5. What’s your understanding of music theory? Chords, keys, etc. Is it part of playing or do you s - Guitarist Nation


"Interview with Producer and Musician Chris Klimecky"

1. What do you enjoy the most about your career in music? Playing live, producing, something else? and why?
CK: There is a magic for me in songwriting, developing the vision for that song, and then recording it. Very much like caring for a seed through to seeing it bare fruit as a mature tree. Creativity and then the realization of that creativity as something tangible and permanent in the world brings me real, lasting joy.

2. For your upcoming CD This Journey, released on March 27, you said that it’s the realization of a rock sound you’ve had in your head for 20 years. Why the wait to record it, and can you describe the process from taking it from a sound in your head to producing it?

CK: Great question, and one I’ve reflected on quite a bit since solidifying the vision for this record about halfway through recording it. “Why didn’t I do this sooner?” is a more complex question than it may seem. I think I’ve touched on this vision in many ways throughout my 4 previous albums (two with a band, and then two solo), but the influences of other band members and collaborators along with distractions of life and lack of time and creative discipline to really make it happen on this level, prevented that vision from having the impact that it does on This Journey. When you’re in the thick of just doing the best you can with what you’ve got in front of you, it’s easy to lose your perspective. In some ways I think I needed the maturity that came from refining and improving for 20 years, along with the time to see it through, in order for it to become real in this focused a manner. It took a re-examination of everything I had done previously, and then a determined, conscious effort to get it done. It was both a painful and wonderful decision to say, “I can do it. I will do it. This is the time.” It was hundreds of hours of hard work to get from the sound in my head to producing it.


3. Can you tell us more about Songwriters in Seattle? From my understanding it’s now a charity organization, what is its mission?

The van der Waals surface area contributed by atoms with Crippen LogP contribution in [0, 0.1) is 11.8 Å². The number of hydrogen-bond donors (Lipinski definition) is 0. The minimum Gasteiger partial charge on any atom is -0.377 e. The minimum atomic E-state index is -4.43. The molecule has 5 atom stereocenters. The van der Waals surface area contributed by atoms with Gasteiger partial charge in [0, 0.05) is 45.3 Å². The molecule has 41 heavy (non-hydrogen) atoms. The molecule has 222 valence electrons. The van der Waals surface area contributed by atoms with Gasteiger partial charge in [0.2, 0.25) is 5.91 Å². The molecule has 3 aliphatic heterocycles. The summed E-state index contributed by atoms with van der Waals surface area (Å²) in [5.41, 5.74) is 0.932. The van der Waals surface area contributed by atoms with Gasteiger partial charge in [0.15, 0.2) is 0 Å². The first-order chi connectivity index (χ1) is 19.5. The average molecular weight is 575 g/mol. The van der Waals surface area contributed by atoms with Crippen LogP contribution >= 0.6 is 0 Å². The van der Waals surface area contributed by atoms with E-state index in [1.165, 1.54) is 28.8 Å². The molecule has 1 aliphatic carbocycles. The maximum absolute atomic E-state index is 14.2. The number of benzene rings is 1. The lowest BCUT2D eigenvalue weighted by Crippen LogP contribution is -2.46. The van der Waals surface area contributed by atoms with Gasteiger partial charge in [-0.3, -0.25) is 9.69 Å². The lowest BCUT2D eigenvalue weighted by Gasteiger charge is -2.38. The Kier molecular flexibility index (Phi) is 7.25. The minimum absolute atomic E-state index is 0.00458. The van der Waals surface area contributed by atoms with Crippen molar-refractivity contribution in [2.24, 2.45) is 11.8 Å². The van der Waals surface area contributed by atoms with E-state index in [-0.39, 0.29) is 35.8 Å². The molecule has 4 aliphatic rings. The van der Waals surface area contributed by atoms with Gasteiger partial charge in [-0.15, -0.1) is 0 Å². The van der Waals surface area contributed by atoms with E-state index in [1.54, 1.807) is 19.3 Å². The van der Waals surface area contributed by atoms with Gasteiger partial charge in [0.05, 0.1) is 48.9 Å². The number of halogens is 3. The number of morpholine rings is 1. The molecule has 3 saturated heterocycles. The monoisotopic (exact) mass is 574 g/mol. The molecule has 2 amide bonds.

CK: Our stated non-profit mission is that Songwriters in Seattle is “…dedicated to the education of musicians and cultural enrichment of the Pacific Northwest region.” What that means is that we take the incredible talent of the Pacific NW and help move each other forward (whatever that means for each person’s goals) for everyone’s benefit. “Educate, Connect, Inspire” are the three words I try to hammer into people’s heads – let’s improve, learn from each other, support each other, build a sustainable musical community and culture that cities like Nashville and Austin have, and ultimately be able to rally the public around the talent and history that Seattle has. The pieces are all here, they just haven’t been organized in a grassroots and lasting manner before.


4. I read a quote describing your music as “Modern rock with heart like Switchfoot or Foo Fighters without the screaming”, do you think of that as a compliment and do you feel it’s accurate?


CK: Those are a couple of my current favorite bands, who are both extremely successful, so I definitely take it as a compliment! It’s a descriptor that people understand quickly, esp. with regards to Foo Fighters due to their popularity. It’s accurate in that it’s guitar driven and accessible/melodic modern rock “with heart” meaning there’s some depth and emotional honesty to the subject matter. Also accurate that I’m not a screaming singer! There’s more to it than that, of course, and there are certainly differences, but it’s a nice quick summary to give people the general idea. Everyone has their own perspective and ideas about who they think it sounds like once they hear it, which ultimately tells me that it sounds like me, but as an indie artist still being introduced to most people, it’s good to have some reasonable reference point people can identify with.


5. What’s your understanding of music theory? Chords, keys, etc. Is it part of playing or do you s - Guitarist Nation